Common Sense Prevails - Barely
"Doing nothing is not an option,"Actually, commons sense probably took a back seat to self-preservation. I believe some people voted their conscience, but I believe the majority of Congress voted based on self-preservation (i.e. pass this bill and you're not getting re-elected in November, and you're going to personally have to face the economic downturn like the rest of us). , D-Md., said after seeing the $700 billion emergency package for the nation's financial systems fail 228-205 on Monday.
Now, the question remains: Will Congress continue to do what's right and let the market correct itself? Unfortunately, I'm not very optimistic. The Dow Jones Industrial average tumbled over 777 points yesterday to close at 10,365.45.
Oh no, the sky is falling! Wait a second. That's still higher than it was 5 years ago at this time. And, you know what? That was less than a
In fact, there are a good number of economists that don't believe we are going to see one out of four people unemployed as we did during the Great Depression (subscription):
Hearing some of the dire predictions for an economy struggling to avert a financial collapse, it's easy to recall 1930s photos of people huddled in soup lines or traveling the country for work, and wonder what a depression would look like in the modern world.The Great Moderation. Folks looks around you. We need moderation. We're a society living in excess. Our houses are bigger than we can afford or need. We eat too much and have the health problems to show for it, and we've become a society of spenders instead of savers. Moderation might not be such a bad thing.
Experts say that won't happen. Yes, banks are failing and the stock market plunged Monday. And, yes, there is genuine concern that, regardless of the government's $700 billion bailout proposal, the United States could still land in a severe recession.
But despite the alarms, including dire warnings from President Bush, economists insist there is no risk of a second Great Depression because, for some time now, the U.S. economy has been in the midst of a very different, less-threatening phenomenon: "the Great Moderation."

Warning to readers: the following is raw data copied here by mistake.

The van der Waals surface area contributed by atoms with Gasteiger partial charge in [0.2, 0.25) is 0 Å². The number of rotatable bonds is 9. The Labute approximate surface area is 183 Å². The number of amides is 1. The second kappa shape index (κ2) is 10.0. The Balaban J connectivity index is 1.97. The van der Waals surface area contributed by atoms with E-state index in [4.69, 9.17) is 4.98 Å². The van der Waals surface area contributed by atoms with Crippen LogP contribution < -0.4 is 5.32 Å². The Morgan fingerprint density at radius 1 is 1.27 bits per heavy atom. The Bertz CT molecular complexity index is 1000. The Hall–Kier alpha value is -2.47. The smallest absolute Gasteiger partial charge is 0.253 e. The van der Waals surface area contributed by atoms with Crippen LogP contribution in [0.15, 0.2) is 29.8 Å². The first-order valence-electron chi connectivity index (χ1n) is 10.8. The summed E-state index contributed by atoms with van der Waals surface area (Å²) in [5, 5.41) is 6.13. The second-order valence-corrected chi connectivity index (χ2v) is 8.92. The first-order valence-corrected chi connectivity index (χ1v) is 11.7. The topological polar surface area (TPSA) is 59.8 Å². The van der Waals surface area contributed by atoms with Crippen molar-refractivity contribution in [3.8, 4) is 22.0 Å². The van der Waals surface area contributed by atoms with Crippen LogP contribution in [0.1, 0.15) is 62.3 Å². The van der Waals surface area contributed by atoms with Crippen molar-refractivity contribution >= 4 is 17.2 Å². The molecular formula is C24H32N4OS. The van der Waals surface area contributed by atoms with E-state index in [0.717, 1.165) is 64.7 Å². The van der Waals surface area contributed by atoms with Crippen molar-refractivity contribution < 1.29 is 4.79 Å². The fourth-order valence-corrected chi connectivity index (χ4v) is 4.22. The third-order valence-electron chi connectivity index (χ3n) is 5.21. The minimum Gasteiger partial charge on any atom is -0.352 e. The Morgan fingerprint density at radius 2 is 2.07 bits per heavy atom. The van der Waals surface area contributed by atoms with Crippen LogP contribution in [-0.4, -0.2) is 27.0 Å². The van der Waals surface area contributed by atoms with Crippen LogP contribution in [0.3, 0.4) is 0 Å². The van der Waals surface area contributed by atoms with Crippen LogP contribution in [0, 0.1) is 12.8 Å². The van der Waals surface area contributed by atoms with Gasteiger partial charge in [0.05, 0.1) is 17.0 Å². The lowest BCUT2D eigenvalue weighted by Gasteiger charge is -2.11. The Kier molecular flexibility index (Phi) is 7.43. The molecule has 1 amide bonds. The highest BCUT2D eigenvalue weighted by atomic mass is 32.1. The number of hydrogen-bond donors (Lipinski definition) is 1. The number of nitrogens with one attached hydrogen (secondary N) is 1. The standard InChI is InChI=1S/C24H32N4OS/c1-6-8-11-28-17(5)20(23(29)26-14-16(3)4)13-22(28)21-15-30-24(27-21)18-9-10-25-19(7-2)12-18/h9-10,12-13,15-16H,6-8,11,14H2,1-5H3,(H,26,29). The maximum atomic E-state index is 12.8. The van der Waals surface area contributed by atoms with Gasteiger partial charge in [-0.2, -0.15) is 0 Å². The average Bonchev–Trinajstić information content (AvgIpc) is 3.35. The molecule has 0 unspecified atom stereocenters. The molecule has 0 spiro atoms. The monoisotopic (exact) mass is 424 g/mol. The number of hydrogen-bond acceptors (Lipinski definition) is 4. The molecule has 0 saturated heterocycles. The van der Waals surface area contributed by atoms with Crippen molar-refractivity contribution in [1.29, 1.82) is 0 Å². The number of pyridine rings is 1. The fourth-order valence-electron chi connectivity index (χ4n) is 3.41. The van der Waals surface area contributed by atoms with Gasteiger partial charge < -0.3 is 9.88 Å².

So, what's the worse part of this credit crunch? We won't have access to cheap credit for which we don't qualify. We may actually have to start living on a cash basis instead of in a credit accrual spending reality. And, let's not lose sight of the root cause of this credit crunch. No, not greed. It's this taken from John Mauldin's Weekly E-Letter (he argued for the bailout):
Because of a new accounting rule (called FASB 157), banks had to mark their illiquid investments to the most recent market price of a similar security that actually had a trade. Over $500 billion has been written off so far, with credible estimates that there might be another $500 billion to go. That means these large banks have to get more capital, and it also means they have less to lend.I'm not a 100% sure, but I believe that new accounting rule emerged as part of Sarbanes-Oxley - the government's last great idea in response to the Enron fraud financial crisis. So, does the government need to print $700 billion in new money to avert this "economic crisis." No, all they have to do is kill Sarbanes-Oxley and let failing businesses fail.
There is an upside to all of this. People suddenly became aware again that investments have risk, and spending money you don't have may not be the smartest move. Eventually, the piper has to get paid.
A final note: Congress, if you want to get your approval rating up, don't be wishy washy here. Let the market work.